Similarly, runner-up Mehnah also hails from a long-serving Shadwell family as a half-sister to Awtaad and descendant of Ghashtah, a $2.3 million yearling purchase by the Sheikh in 1987. Where the difference lies, of course, is in the fact that Motheeba was culled by her breeder for just 2,000gns as a two-year-old in 2011.

This family joined the Shadwell fold with the purchase of Motheeba’s fourth dam Manal for $525,000 through Tom Jones at the 1980 Keeneland July Sale. Bred by William Farish, Manal was a Luthier sister to the 1976 Prix Noailles winner Twig Moss and Group 1-placed Tip Moss. Another half-brother, Brush Aside, would later carry Sheikh Mohammed’s colours to victory in the 1990 John Porter Stakes.

Manal, on the other hand, showed little in three starts. However, she came to exert a major influence upon Shadwell, primarily as the dam of Muhbubh, a daughter of Blushing Groom who was saddled by Jones to win the 1988 Princess Margaret Stakes.

In time, other daughters of Manal would come to provide Shadwell with top-class performers such as Mustashry, Maraahel and Asfurah. However, throughout it was Muhbubh who remained one of its most important conduits as the dam of successful producers Sayedat Alhadh (dam of Diadem Stakes winner and Shadwell sire Haatef, Group 3 winner Walayef and Listed winners Shimah and Ulfah) and Balaabel (dam of Rockfel Stakes heroine Sayedah) in addition to American Grade 2 winner Kayrawan, subsequently a Shadwell stallion in Kentucky.

“Keeper Of Time is out the Listed-placed Motheeba, who represents one of Sheikh Hamdan’s most successful families”

At one point, Kayrawan stood at Shadwell’s Kentucky division alongside both Sahm and Mustanfar, two regally-bred horses who would later combine in the background of Keeper Of Time.

In 2004, 18-year-old Muhbubh was sent to Sahm, a Grade 2-winning son of Mr Prospector and Salsabil. Despite standing for small fees, Sahm did actually become a useful sire for Shadwell prior to his early death. But Muhbubh’s filly, Ishraak, did little for his reputation, failing to reach the track before a low-key career at stud – although a black-type producer at a minor level, her sale for $8,000 at Keeneland in November 2018 sums up her profile.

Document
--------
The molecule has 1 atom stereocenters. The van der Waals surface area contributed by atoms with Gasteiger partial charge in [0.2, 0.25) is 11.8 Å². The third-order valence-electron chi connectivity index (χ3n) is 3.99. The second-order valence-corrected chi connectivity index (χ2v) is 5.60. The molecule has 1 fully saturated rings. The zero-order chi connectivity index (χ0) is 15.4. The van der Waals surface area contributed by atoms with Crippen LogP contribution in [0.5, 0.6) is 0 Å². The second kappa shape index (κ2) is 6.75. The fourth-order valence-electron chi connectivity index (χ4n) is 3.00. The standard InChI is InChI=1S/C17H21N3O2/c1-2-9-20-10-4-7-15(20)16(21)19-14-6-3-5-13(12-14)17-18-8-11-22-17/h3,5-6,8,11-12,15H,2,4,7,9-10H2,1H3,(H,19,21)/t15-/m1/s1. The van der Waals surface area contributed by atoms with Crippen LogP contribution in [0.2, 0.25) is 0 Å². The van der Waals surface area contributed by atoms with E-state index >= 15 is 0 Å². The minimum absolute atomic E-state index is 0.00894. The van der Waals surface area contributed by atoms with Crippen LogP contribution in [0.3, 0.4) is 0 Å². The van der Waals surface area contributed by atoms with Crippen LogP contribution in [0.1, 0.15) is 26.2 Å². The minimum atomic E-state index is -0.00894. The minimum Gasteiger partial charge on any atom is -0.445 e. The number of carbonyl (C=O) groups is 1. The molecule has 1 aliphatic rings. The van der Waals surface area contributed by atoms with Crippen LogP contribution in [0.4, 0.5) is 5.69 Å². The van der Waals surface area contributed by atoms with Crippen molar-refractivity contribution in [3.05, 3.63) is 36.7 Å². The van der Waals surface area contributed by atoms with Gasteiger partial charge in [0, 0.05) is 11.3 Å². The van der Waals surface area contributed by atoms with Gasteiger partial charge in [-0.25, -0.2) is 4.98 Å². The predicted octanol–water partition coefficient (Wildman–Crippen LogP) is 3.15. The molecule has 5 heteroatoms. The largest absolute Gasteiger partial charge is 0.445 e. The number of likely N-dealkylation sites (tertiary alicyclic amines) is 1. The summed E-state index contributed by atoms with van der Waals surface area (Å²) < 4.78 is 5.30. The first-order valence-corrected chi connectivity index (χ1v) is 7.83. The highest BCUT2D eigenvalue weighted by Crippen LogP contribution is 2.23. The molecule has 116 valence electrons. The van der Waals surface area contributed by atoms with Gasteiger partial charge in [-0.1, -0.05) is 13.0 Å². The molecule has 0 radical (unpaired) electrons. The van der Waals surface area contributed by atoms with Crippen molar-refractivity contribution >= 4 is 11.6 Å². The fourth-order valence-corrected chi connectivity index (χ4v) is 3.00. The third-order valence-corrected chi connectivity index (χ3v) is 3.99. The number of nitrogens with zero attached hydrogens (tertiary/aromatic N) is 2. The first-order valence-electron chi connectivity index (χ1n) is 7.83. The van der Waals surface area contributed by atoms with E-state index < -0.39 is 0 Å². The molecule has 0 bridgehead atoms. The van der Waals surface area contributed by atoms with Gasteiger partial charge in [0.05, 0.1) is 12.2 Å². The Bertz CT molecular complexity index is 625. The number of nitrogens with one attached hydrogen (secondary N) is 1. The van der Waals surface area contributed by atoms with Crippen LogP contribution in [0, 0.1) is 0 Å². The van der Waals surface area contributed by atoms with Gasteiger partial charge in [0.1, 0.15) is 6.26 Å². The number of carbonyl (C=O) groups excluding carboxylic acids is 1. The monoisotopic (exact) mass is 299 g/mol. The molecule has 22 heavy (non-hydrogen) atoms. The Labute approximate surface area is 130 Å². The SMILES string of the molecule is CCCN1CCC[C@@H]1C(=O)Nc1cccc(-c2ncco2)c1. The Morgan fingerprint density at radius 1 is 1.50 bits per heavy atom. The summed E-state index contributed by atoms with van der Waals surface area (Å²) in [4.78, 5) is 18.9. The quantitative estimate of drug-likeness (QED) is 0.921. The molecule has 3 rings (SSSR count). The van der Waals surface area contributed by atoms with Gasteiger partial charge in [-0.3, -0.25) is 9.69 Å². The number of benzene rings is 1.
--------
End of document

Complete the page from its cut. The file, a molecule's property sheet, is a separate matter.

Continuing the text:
Now thanks to her granddaughter Keeper Of Time, the tide is turning.

Keeper Of Time is the third foal and only winner out of Ishraak’s daughter, Motheeba. Shadwell shifted out of this branch of the family when selling Motheeba at the 2011 Tattersalls Autumn Horses in Training Sale for 2,000gns to Scuderia Bosco. In fairness, Motheeba was a likely candidate for culling.

Firstly, she had shown very little in two starts for Ed Dunlop. In addition, she was a daughter of the little known Grade 3 winner Mustanfar, an Unbridled horse who likely owed his addition to the Shadwell’s Kentucky roster as a grandson of Height Of Fashion. Mustanfar stood for just $3,000 and was sparsely used before winding up in Indiana. Indeed, when Motheeba went on to win five races and run Listed-placed under the care of Sebastiano Cannavo in Italy, she became her sire’s highest-earning runner.

There are also only four daughters of Mustanfar in production at stud worldwide; between them, they have six foals of racing age and unsurprisingly, Motheeba is the sole stakes producer.

Much of the credit in the case of Keeper Of Time is naturally due to Mehmas. Yet having said that, in a month where the industry has been shaken by the passing of Sheikh Hamdan, there is something quite appropriate about a Group 3-winning filly whose female family represents a blend of Height Of Fashion, Salsabil and Manal, three of his most important mares.